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  #1  
Old 08-02-2014, 09:30 PM
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VALVER COVER GASKET LEAKS OIL 91 300SE

I changed my valve cover gasket 3 times, by 2 different mechanic and it still leaks oil, I am planning to change it again myself this time, can anyone with a similar problem offer any suggestion. Someone suggested that maybe the Valve cover itself is bent and not level, so I purchased a used one and will replace the original one. I was thinking of using a sealant like VICTOR REINZ Sealing Compound or YAMABOND LIQUID GASKET MAKER but my mechanic advise against using sealants, any suggestion would be appreciated



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VALVER COVER GASKET LEAKS OIL 91 300SE-006.jpg   VALVER COVER GASKET LEAKS OIL 91 300SE-007.jpg   VALVER COVER GASKET LEAKS OIL 91 300SE-008.jpg   VALVER COVER GASKET LEAKS OIL 91 300SE-009.jpg   VALVER COVER GASKET LEAKS OIL 91 300SE-010.jpg  

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Old 08-02-2014, 09:45 PM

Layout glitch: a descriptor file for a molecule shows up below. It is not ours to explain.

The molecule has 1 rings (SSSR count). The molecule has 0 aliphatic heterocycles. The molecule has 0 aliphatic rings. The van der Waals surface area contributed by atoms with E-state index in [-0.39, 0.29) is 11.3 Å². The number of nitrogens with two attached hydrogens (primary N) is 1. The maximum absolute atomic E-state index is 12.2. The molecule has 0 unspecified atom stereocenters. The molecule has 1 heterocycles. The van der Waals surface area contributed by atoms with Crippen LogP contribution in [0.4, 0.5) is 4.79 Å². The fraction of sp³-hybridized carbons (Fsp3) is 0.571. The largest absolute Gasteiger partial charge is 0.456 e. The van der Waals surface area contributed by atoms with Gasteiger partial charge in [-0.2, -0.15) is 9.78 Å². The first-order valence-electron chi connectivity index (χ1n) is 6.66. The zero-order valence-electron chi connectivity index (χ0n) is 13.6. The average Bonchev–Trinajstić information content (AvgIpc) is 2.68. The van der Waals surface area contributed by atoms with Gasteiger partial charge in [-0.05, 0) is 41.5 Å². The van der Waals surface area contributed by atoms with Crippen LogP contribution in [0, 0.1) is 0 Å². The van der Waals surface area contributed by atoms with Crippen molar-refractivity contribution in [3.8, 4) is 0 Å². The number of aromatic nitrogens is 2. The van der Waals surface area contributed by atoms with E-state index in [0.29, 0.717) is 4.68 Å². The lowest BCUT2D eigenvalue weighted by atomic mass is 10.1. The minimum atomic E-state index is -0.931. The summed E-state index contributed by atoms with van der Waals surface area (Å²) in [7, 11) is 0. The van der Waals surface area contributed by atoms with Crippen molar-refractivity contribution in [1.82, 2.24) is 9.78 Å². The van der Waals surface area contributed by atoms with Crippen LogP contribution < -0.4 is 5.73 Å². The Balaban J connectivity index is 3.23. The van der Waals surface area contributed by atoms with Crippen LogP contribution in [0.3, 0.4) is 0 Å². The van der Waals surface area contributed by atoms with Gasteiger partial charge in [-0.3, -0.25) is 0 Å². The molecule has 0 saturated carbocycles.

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I would never use a sealant on my valve covers. Make sure they are torqued to factory spec. On the M119, the valve cover bolt washers are copper and should not be reused; but it looks like your bolts are much larger, so check the factory manual.

Are you using a factory gasket? I have had problems with new Victor Reinz valve cover gaskets on M119's. I would recommend using a factory gasket. (Others would differ.) For some reason the factory gaskets fit the valve covers better and I have never experienced a leaking problem with a new factory gasket. Of course, if you are using a URO gasket, I would not be surprised at all to see it leak. Indeed, I would be surprised if it didn't leak.